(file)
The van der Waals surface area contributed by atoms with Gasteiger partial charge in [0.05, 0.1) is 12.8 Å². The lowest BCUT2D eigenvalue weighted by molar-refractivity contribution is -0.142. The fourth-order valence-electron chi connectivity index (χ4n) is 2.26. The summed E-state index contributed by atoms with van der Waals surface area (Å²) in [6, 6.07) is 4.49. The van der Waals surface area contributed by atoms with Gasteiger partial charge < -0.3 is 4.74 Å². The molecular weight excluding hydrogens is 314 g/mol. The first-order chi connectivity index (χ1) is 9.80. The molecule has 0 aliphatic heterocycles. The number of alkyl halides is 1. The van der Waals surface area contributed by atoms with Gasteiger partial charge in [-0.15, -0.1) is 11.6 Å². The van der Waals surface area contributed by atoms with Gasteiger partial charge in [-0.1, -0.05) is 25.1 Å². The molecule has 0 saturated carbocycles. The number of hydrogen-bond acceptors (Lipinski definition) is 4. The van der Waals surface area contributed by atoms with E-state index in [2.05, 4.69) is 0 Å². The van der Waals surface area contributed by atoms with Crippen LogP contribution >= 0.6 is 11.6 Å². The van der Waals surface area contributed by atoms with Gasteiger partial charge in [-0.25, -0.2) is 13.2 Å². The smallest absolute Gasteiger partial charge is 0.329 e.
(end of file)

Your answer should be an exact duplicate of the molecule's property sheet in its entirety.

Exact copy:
The van der Waals surface area contributed by atoms with Gasteiger partial charge in [0.05, 0.1) is 12.8 Å². The lowest BCUT2D eigenvalue weighted by molar-refractivity contribution is -0.142. The fourth-order valence-electron chi connectivity index (χ4n) is 2.26. The summed E-state index contributed by atoms with van der Waals surface area (Å²) in [6, 6.07) is 4.49. The van der Waals surface area contributed by atoms with Gasteiger partial charge < -0.3 is 4.74 Å². The molecular weight excluding hydrogens is 314 g/mol. The first-order chi connectivity index (χ1) is 9.80. The molecule has 0 aliphatic heterocycles. The number of alkyl halides is 1. The van der Waals surface area contributed by atoms with Gasteiger partial charge in [-0.15, -0.1) is 11.6 Å². The van der Waals surface area contributed by atoms with Gasteiger partial charge in [-0.1, -0.05) is 25.1 Å². The molecule has 0 saturated carbocycles. The number of hydrogen-bond acceptors (Lipinski definition) is 4. The van der Waals surface area contributed by atoms with E-state index in [2.05, 4.69) is 0 Å². The van der Waals surface area contributed by atoms with Crippen LogP contribution >= 0.6 is 11.6 Å². The van der Waals surface area contributed by atoms with Gasteiger partial charge in [-0.25, -0.2) is 13.2 Å². The smallest absolute Gasteiger partial charge is 0.329 e.